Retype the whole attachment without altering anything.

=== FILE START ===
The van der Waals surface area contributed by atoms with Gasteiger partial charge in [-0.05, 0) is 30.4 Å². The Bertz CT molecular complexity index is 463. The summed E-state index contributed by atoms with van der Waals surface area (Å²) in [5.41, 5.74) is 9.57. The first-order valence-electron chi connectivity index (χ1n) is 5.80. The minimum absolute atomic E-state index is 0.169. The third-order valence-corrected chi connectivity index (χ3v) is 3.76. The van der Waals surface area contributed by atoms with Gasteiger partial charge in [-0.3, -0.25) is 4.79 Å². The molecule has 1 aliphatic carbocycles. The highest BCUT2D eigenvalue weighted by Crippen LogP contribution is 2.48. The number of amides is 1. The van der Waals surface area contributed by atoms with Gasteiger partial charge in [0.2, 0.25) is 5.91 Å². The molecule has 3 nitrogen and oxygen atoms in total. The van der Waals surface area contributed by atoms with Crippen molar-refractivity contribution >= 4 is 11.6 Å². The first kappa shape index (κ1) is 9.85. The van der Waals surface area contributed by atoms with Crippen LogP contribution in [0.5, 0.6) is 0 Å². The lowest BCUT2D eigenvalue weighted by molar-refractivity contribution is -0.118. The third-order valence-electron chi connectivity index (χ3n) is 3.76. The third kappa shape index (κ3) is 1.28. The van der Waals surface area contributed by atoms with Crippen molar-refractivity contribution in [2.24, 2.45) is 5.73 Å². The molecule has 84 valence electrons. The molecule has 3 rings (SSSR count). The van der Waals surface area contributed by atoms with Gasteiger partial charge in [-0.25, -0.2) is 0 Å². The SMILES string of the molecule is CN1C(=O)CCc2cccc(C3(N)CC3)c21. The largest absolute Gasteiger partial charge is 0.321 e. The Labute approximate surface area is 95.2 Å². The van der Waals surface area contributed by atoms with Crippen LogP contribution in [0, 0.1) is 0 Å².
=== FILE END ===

The van der Waals surface area contributed by atoms with Gasteiger partial charge in [-0.05, 0) is 30.4 Å². The Bertz CT molecular complexity index is 463. The summed E-state index contributed by atoms with van der Waals surface area (Å²) in [5.41, 5.74) is 9.57. The first-order valence-electron chi connectivity index (χ1n) is 5.80. The minimum absolute atomic E-state index is 0.169. The third-order valence-corrected chi connectivity index (χ3v) is 3.76. The van der Waals surface area contributed by atoms with Gasteiger partial charge in [-0.3, -0.25) is 4.79 Å². The molecule has 1 aliphatic carbocycles. The highest BCUT2D eigenvalue weighted by Crippen LogP contribution is 2.48. The number of amides is 1. The van der Waals surface area contributed by atoms with Gasteiger partial charge in [0.2, 0.25) is 5.91 Å². The molecule has 3 nitrogen and oxygen atoms in total. The van der Waals surface area contributed by atoms with Crippen molar-refractivity contribution >= 4 is 11.6 Å². The first kappa shape index (κ1) is 9.85. The van der Waals surface area contributed by atoms with Crippen LogP contribution in [0.5, 0.6) is 0 Å². The lowest BCUT2D eigenvalue weighted by molar-refractivity contribution is -0.118. The third-order valence-electron chi connectivity index (χ3n) is 3.76. The third kappa shape index (κ3) is 1.28. The van der Waals surface area contributed by atoms with Crippen molar-refractivity contribution in [2.24, 2.45) is 5.73 Å². The molecule has 84 valence electrons. The molecule has 3 rings (SSSR count). The van der Waals surface area contributed by atoms with Gasteiger partial charge in [-0.25, -0.2) is 0 Å². The SMILES string of the molecule is CN1C(=O)CCc2cccc(C3(N)CC3)c21. The largest absolute Gasteiger partial charge is 0.321 e. The Labute approximate surface area is 95.2 Å². The van der Waals surface area contributed by atoms with Crippen LogP contribution in [0, 0.1) is 0 Å².